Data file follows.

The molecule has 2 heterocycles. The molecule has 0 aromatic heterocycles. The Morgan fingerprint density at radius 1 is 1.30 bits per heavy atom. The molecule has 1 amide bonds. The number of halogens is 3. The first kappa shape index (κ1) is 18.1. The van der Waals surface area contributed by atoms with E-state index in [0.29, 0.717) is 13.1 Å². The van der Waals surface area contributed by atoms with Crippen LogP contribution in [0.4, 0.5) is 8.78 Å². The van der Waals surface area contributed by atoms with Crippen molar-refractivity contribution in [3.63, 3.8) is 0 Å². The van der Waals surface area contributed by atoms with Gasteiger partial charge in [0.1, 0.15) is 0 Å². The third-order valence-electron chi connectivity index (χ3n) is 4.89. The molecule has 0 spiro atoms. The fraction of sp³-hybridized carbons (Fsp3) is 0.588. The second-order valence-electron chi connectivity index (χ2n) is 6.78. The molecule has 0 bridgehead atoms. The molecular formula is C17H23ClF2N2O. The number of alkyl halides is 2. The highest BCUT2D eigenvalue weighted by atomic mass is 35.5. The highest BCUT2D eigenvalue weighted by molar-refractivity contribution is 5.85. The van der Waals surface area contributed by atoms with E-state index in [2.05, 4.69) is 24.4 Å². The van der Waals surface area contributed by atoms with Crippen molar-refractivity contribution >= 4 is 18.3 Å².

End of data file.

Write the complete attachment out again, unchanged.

The molecule has 2 heterocycles. The molecule has 0 aromatic heterocycles. The Morgan fingerprint density at radius 1 is 1.30 bits per heavy atom. The molecule has 1 amide bonds. The number of halogens is 3. The first kappa shape index (κ1) is 18.1. The van der Waals surface area contributed by atoms with E-state index in [0.29, 0.717) is 13.1 Å². The van der Waals surface area contributed by atoms with Crippen LogP contribution in [0.4, 0.5) is 8.78 Å². The van der Waals surface area contributed by atoms with Crippen molar-refractivity contribution in [3.63, 3.8) is 0 Å². The van der Waals surface area contributed by atoms with Gasteiger partial charge in [0.1, 0.15) is 0 Å². The third-order valence-electron chi connectivity index (χ3n) is 4.89. The molecule has 0 spiro atoms. The fraction of sp³-hybridized carbons (Fsp3) is 0.588. The second-order valence-electron chi connectivity index (χ2n) is 6.78. The molecule has 0 bridgehead atoms. The molecular formula is C17H23ClF2N2O. The number of alkyl halides is 2. The highest BCUT2D eigenvalue weighted by atomic mass is 35.5. The highest BCUT2D eigenvalue weighted by molar-refractivity contribution is 5.85. The van der Waals surface area contributed by atoms with E-state index in [2.05, 4.69) is 24.4 Å². The van der Waals surface area contributed by atoms with Crippen molar-refractivity contribution >= 4 is 18.3 Å².